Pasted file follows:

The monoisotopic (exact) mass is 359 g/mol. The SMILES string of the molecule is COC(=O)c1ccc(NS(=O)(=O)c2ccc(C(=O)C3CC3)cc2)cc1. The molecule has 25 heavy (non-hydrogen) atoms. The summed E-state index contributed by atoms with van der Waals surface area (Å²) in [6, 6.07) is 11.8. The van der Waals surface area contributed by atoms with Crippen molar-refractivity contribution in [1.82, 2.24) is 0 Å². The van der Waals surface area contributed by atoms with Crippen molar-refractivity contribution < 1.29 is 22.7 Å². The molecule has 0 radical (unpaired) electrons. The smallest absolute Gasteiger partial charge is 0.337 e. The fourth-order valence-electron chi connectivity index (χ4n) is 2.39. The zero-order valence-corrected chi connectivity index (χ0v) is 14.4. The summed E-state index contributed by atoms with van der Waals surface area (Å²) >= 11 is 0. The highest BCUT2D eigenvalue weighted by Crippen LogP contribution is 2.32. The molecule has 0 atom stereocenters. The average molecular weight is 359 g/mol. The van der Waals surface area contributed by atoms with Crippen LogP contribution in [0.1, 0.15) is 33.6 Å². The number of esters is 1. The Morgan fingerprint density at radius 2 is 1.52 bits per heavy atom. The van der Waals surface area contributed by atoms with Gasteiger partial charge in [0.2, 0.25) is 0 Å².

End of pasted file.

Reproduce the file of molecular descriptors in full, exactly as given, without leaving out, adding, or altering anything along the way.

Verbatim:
The monoisotopic (exact) mass is 359 g/mol. The SMILES string of the molecule is COC(=O)c1ccc(NS(=O)(=O)c2ccc(C(=O)C3CC3)cc2)cc1. The molecule has 25 heavy (non-hydrogen) atoms. The summed E-state index contributed by atoms with van der Waals surface area (Å²) in [6, 6.07) is 11.8. The van der Waals surface area contributed by atoms with Crippen molar-refractivity contribution in [1.82, 2.24) is 0 Å². The van der Waals surface area contributed by atoms with Crippen molar-refractivity contribution < 1.29 is 22.7 Å². The molecule has 0 radical (unpaired) electrons. The smallest absolute Gasteiger partial charge is 0.337 e. The fourth-order valence-electron chi connectivity index (χ4n) is 2.39. The zero-order valence-corrected chi connectivity index (χ0v) is 14.4. The summed E-state index contributed by atoms with van der Waals surface area (Å²) >= 11 is 0. The highest BCUT2D eigenvalue weighted by Crippen LogP contribution is 2.32. The molecule has 0 atom stereocenters. The average molecular weight is 359 g/mol. The van der Waals surface area contributed by atoms with Crippen LogP contribution in [0.1, 0.15) is 33.6 Å². The number of esters is 1. The Morgan fingerprint density at radius 2 is 1.52 bits per heavy atom. The van der Waals surface area contributed by atoms with Gasteiger partial charge in [0.2, 0.25) is 0 Å².